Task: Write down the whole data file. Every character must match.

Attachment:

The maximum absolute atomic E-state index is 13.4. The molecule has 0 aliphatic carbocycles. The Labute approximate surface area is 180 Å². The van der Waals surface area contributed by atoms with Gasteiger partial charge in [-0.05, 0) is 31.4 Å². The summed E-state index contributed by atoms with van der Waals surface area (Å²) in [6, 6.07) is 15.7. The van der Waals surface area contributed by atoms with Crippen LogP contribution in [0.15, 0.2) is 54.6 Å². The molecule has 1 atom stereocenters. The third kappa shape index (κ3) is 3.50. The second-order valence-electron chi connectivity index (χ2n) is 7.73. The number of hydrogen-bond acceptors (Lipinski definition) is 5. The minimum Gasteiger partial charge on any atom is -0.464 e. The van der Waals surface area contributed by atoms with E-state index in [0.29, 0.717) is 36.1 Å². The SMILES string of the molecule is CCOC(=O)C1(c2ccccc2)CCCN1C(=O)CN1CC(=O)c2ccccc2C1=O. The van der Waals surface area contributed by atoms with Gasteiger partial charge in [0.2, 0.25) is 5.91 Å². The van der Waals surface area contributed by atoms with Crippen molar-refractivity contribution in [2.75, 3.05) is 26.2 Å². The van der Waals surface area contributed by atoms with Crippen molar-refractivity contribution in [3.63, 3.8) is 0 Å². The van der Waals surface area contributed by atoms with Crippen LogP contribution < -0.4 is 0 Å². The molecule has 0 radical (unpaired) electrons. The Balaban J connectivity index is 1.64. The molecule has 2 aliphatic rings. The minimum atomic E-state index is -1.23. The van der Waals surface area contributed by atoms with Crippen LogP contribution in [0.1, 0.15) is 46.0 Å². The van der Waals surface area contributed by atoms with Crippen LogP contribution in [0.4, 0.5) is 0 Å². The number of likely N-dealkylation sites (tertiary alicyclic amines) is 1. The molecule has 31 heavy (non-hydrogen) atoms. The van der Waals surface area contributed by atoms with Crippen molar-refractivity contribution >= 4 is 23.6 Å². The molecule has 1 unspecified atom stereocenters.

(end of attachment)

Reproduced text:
The maximum absolute atomic E-state index is 13.4. The molecule has 0 aliphatic carbocycles. The Labute approximate surface area is 180 Å². The van der Waals surface area contributed by atoms with Gasteiger partial charge in [-0.05, 0) is 31.4 Å². The summed E-state index contributed by atoms with van der Waals surface area (Å²) in [6, 6.07) is 15.7. The van der Waals surface area contributed by atoms with Crippen LogP contribution in [0.15, 0.2) is 54.6 Å². The molecule has 1 atom stereocenters. The third kappa shape index (κ3) is 3.50. The second-order valence-electron chi connectivity index (χ2n) is 7.73. The number of hydrogen-bond acceptors (Lipinski definition) is 5. The minimum Gasteiger partial charge on any atom is -0.464 e. The van der Waals surface area contributed by atoms with E-state index in [0.29, 0.717) is 36.1 Å². The SMILES string of the molecule is CCOC(=O)C1(c2ccccc2)CCCN1C(=O)CN1CC(=O)c2ccccc2C1=O. The van der Waals surface area contributed by atoms with Gasteiger partial charge in [0.2, 0.25) is 5.91 Å². The van der Waals surface area contributed by atoms with Crippen molar-refractivity contribution in [2.75, 3.05) is 26.2 Å². The van der Waals surface area contributed by atoms with Crippen molar-refractivity contribution in [3.63, 3.8) is 0 Å². The van der Waals surface area contributed by atoms with Crippen LogP contribution < -0.4 is 0 Å². The molecule has 0 radical (unpaired) electrons. The Balaban J connectivity index is 1.64. The molecule has 2 aliphatic rings. The minimum atomic E-state index is -1.23. The van der Waals surface area contributed by atoms with Crippen LogP contribution in [0.1, 0.15) is 46.0 Å². The van der Waals surface area contributed by atoms with Crippen LogP contribution in [0.4, 0.5) is 0 Å². The number of likely N-dealkylation sites (tertiary alicyclic amines) is 1. The molecule has 31 heavy (non-hydrogen) atoms. The van der Waals surface area contributed by atoms with Crippen molar-refractivity contribution >= 4 is 23.6 Å². The molecule has 1 unspecified atom stereocenters.